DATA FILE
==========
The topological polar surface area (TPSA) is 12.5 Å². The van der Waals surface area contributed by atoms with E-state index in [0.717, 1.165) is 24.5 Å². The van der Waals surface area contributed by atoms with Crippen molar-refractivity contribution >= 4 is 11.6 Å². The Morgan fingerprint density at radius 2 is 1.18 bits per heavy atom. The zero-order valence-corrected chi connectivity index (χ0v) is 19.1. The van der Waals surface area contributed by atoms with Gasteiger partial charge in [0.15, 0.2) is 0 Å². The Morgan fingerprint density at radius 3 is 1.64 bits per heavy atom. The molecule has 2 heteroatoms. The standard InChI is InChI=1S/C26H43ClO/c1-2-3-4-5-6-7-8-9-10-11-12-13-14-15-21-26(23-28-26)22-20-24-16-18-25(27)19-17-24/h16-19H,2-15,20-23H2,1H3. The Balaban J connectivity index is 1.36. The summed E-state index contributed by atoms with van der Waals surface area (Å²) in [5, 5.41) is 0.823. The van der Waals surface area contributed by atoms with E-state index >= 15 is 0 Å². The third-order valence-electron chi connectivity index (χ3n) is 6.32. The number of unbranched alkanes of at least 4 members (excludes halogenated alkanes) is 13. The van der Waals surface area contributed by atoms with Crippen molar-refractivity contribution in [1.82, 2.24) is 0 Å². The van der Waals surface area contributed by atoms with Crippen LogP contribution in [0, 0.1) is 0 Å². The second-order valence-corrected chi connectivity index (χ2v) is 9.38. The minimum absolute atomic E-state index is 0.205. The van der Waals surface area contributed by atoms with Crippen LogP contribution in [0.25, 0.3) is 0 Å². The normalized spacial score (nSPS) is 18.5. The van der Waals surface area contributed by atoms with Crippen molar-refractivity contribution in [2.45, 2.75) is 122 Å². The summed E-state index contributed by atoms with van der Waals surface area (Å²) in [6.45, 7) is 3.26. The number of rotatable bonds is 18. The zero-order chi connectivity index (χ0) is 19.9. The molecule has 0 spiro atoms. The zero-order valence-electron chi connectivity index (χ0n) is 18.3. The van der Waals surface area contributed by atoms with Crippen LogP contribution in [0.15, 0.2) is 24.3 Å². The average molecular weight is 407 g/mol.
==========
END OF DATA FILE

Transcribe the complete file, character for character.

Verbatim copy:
The topological polar surface area (TPSA) is 12.5 Å². The van der Waals surface area contributed by atoms with E-state index in [0.717, 1.165) is 24.5 Å². The van der Waals surface area contributed by atoms with Crippen molar-refractivity contribution >= 4 is 11.6 Å². The Morgan fingerprint density at radius 2 is 1.18 bits per heavy atom. The zero-order valence-corrected chi connectivity index (χ0v) is 19.1. The van der Waals surface area contributed by atoms with Gasteiger partial charge in [0.15, 0.2) is 0 Å². The Morgan fingerprint density at radius 3 is 1.64 bits per heavy atom. The molecule has 2 heteroatoms. The standard InChI is InChI=1S/C26H43ClO/c1-2-3-4-5-6-7-8-9-10-11-12-13-14-15-21-26(23-28-26)22-20-24-16-18-25(27)19-17-24/h16-19H,2-15,20-23H2,1H3. The Balaban J connectivity index is 1.36. The summed E-state index contributed by atoms with van der Waals surface area (Å²) in [5, 5.41) is 0.823. The van der Waals surface area contributed by atoms with E-state index >= 15 is 0 Å². The third-order valence-electron chi connectivity index (χ3n) is 6.32. The number of unbranched alkanes of at least 4 members (excludes halogenated alkanes) is 13. The van der Waals surface area contributed by atoms with Crippen molar-refractivity contribution in [1.82, 2.24) is 0 Å². The van der Waals surface area contributed by atoms with Crippen LogP contribution in [0, 0.1) is 0 Å². The second-order valence-corrected chi connectivity index (χ2v) is 9.38. The minimum absolute atomic E-state index is 0.205. The van der Waals surface area contributed by atoms with Crippen LogP contribution in [0.25, 0.3) is 0 Å². The normalized spacial score (nSPS) is 18.5. The van der Waals surface area contributed by atoms with Crippen molar-refractivity contribution in [2.45, 2.75) is 122 Å². The summed E-state index contributed by atoms with van der Waals surface area (Å²) in [6.45, 7) is 3.26. The number of rotatable bonds is 18. The zero-order chi connectivity index (χ0) is 19.9. The molecule has 0 spiro atoms. The zero-order valence-electron chi connectivity index (χ0n) is 18.3. The van der Waals surface area contributed by atoms with Crippen LogP contribution in [0.15, 0.2) is 24.3 Å². The average molecular weight is 407 g/mol.